The 2011 Moto2 champion will switch to NGM Forward for 2015, where he will help lead development of the Forward Yamaha. That bike - a Yamaha M1 engine in a chassis built by Forward and designed by ex-FTR chassis guru Mark Taylor, running under the Open class rules - has shown promise in the hands of Aleix Espargaro at the Sachsenring, when the Spaniard tested it during practice. Having a rider of Bradl's caliber should help make the project more competitive. Bradl was keen to have a competitive ride for next season, after losing the LCR Honda seat, and the Forward Yamaha is one of the very best seats available.
With MotoGP about to get back on track after the short summer break, bike fans will start to gather at Indianapolis. Although the action revolves around the three Grand Prix classes on track at the Indianapolis Motor Speedway, there is plenty more to be doing in and around the track and downtown Indianapolis. The highlights on Friday are the Riders for Health auction, where memorabilia and work by some of the top MotoGP photographers go on sale, to support MotoGP's adopted charity, and the Indy Mile, at the State Fairground. Saturday's highlights include the Cycle World Q&A session, where you get to put your questions to the US magazine's staff writers, including motorcycle genius Kevin Cameron, and a farewell Q&A session with Colin Edwards at his final home Grand Prix. The weekend naturally culminates with the Red Bull Indianapolis Grand Prix on Sunday.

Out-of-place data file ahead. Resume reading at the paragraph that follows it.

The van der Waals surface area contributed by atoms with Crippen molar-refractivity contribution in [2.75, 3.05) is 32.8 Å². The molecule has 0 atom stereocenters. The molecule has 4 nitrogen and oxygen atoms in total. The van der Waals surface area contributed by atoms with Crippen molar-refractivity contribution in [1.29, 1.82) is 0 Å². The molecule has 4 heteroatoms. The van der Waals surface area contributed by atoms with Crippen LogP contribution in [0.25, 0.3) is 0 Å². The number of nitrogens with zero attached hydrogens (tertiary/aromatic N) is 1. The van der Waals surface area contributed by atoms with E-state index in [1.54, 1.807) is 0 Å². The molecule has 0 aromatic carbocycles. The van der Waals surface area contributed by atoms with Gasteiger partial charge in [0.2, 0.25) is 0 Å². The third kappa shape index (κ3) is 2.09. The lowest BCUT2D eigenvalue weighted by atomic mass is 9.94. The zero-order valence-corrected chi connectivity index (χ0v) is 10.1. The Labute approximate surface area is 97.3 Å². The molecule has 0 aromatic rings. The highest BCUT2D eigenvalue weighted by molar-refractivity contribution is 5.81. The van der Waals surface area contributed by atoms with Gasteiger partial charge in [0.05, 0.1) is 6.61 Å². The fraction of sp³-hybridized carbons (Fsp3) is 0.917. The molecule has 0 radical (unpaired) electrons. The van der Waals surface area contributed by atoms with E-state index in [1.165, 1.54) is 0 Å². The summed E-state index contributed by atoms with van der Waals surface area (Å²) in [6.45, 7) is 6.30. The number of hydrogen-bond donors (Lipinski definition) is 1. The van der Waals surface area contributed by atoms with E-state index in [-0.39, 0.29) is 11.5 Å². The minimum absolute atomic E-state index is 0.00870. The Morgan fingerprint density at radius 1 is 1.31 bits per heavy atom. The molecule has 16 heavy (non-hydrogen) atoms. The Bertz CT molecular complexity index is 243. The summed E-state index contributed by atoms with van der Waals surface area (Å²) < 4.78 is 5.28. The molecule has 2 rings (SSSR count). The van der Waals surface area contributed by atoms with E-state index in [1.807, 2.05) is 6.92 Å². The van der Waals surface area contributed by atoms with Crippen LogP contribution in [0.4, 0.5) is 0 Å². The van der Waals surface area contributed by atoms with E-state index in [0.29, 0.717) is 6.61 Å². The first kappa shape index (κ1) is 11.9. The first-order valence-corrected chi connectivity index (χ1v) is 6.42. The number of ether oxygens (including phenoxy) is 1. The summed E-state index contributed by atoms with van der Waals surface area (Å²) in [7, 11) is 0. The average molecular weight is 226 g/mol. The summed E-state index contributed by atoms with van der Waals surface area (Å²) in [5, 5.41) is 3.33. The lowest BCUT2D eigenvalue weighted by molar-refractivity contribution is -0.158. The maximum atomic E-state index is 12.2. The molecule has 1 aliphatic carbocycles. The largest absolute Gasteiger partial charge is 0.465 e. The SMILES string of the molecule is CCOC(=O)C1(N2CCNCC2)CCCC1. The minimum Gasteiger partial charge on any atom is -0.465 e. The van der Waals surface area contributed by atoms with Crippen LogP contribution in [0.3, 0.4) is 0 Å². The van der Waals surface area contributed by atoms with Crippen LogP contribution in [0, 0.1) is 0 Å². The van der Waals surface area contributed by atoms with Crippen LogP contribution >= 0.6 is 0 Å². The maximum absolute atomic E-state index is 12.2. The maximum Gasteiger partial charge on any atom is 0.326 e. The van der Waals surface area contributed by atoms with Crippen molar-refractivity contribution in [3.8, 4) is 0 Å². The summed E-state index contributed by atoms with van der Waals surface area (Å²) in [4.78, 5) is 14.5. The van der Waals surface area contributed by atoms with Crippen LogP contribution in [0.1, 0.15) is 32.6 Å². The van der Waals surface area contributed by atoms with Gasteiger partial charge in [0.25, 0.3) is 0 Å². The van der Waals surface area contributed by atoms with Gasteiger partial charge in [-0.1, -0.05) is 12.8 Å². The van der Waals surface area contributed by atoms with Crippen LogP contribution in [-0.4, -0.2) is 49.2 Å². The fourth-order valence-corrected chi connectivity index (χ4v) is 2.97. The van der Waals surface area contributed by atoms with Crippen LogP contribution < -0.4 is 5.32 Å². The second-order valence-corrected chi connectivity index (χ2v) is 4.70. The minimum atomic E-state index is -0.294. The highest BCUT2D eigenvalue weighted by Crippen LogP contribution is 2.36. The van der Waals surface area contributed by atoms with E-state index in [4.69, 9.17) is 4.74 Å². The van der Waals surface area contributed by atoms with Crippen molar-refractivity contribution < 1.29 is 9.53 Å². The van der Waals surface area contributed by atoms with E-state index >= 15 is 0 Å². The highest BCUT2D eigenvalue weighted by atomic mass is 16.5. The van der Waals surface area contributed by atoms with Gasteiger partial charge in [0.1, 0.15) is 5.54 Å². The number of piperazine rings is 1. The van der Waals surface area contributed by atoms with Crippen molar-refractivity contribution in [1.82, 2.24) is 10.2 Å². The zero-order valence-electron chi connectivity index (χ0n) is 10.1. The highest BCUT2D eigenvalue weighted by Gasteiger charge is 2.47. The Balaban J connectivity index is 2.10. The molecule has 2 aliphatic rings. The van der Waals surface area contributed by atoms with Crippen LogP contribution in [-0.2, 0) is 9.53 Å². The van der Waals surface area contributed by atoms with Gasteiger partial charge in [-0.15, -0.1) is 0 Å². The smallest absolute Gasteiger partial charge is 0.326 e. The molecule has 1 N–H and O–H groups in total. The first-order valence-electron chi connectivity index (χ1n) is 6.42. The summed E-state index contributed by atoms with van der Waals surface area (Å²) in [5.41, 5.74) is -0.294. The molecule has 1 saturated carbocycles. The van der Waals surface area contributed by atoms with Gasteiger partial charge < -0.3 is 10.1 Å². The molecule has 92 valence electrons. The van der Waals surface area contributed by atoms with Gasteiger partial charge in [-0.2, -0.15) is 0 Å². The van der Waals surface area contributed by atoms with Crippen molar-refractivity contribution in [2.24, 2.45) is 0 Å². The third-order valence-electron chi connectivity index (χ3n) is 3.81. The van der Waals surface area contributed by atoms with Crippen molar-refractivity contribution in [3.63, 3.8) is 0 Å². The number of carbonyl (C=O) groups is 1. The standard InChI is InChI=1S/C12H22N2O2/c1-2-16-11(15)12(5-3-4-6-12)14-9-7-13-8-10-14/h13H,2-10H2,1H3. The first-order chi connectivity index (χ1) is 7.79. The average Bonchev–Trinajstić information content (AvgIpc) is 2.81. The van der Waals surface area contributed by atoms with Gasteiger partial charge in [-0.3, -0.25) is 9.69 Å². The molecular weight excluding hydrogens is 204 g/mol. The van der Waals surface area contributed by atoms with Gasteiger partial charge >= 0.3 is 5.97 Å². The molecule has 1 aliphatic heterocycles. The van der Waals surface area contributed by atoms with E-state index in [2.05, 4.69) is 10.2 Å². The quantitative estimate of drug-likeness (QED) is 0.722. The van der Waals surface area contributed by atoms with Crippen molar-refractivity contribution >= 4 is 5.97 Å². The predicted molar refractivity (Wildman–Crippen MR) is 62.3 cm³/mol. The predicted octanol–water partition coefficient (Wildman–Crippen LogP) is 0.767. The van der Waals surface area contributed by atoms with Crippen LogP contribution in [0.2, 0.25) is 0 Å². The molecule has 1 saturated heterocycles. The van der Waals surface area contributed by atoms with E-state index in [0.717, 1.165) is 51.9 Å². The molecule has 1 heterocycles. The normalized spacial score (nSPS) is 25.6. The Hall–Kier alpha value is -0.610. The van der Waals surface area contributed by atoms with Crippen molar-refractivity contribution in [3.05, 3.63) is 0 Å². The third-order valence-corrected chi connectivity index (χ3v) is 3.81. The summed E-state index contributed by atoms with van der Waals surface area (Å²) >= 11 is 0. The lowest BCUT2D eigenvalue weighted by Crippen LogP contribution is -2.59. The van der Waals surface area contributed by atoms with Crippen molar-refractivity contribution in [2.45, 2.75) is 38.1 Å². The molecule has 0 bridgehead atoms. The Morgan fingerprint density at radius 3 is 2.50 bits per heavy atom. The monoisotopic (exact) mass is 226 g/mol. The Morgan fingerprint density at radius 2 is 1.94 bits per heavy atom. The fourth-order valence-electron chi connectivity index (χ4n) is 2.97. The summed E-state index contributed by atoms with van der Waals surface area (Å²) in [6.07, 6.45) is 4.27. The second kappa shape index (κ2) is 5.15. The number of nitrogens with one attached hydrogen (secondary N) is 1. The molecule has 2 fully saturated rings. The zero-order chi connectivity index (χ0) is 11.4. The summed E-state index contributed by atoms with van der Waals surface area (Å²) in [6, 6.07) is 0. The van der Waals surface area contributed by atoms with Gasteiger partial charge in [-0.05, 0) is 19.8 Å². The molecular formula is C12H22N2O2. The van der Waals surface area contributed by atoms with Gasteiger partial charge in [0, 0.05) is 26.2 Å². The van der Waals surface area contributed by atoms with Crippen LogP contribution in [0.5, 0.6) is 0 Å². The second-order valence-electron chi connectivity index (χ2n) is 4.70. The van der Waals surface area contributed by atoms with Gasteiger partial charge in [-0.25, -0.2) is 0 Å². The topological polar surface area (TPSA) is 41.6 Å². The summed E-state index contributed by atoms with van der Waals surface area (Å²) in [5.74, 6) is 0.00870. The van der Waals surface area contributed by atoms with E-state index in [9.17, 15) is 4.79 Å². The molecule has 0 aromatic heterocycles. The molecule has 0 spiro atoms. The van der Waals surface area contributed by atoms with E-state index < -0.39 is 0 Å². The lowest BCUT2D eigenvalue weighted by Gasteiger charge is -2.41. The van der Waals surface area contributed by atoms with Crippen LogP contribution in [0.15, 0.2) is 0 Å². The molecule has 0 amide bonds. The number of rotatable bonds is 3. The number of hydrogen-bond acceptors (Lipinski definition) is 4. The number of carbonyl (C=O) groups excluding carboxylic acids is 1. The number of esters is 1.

Below is a press release issued by the Indianapolis Motor Speedway with a complete timetable of events:
DAY-BY-DAY AT THE RED BULL INDIANAPOLIS GP (Updated Version)
INDIANAPOLIS, Monday, Aug. 4, 2014 - A day-by-day look at the on- and off-track happenings for fans at the Red Bull Indianapolis GP, Aug. 8-10, at the Indianapolis Motor Speedway.
FRIDAY, Aug. 8
8 a.m.-7 p.m.